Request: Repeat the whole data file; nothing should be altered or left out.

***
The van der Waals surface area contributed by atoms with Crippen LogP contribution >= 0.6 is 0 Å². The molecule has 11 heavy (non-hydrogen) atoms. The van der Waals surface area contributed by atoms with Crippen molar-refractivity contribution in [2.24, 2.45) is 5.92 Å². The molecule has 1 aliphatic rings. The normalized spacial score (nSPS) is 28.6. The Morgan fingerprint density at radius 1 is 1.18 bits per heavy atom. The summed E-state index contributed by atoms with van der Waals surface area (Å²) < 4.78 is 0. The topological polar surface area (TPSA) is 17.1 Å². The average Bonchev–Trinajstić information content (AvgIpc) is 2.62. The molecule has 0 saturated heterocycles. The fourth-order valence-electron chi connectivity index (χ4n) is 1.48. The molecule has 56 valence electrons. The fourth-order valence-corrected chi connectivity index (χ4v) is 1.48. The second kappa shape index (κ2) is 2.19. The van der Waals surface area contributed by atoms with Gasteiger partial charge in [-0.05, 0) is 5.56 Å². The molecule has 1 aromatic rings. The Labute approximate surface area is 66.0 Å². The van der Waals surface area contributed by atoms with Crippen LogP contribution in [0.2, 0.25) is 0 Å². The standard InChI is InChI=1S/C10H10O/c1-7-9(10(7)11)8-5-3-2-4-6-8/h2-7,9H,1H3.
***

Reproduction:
The van der Waals surface area contributed by atoms with Crippen LogP contribution >= 0.6 is 0 Å². The molecule has 11 heavy (non-hydrogen) atoms. The van der Waals surface area contributed by atoms with Crippen molar-refractivity contribution in [2.24, 2.45) is 5.92 Å². The molecule has 1 aliphatic rings. The normalized spacial score (nSPS) is 28.6. The Morgan fingerprint density at radius 1 is 1.18 bits per heavy atom. The summed E-state index contributed by atoms with van der Waals surface area (Å²) < 4.78 is 0. The topological polar surface area (TPSA) is 17.1 Å². The average Bonchev–Trinajstić information content (AvgIpc) is 2.62. The molecule has 0 saturated heterocycles. The fourth-order valence-electron chi connectivity index (χ4n) is 1.48. The molecule has 56 valence electrons. The fourth-order valence-corrected chi connectivity index (χ4v) is 1.48. The second kappa shape index (κ2) is 2.19. The van der Waals surface area contributed by atoms with Gasteiger partial charge in [-0.05, 0) is 5.56 Å². The molecule has 1 aromatic rings. The Labute approximate surface area is 66.0 Å². The van der Waals surface area contributed by atoms with Crippen LogP contribution in [0.2, 0.25) is 0 Å². The standard InChI is InChI=1S/C10H10O/c1-7-9(10(7)11)8-5-3-2-4-6-8/h2-7,9H,1H3.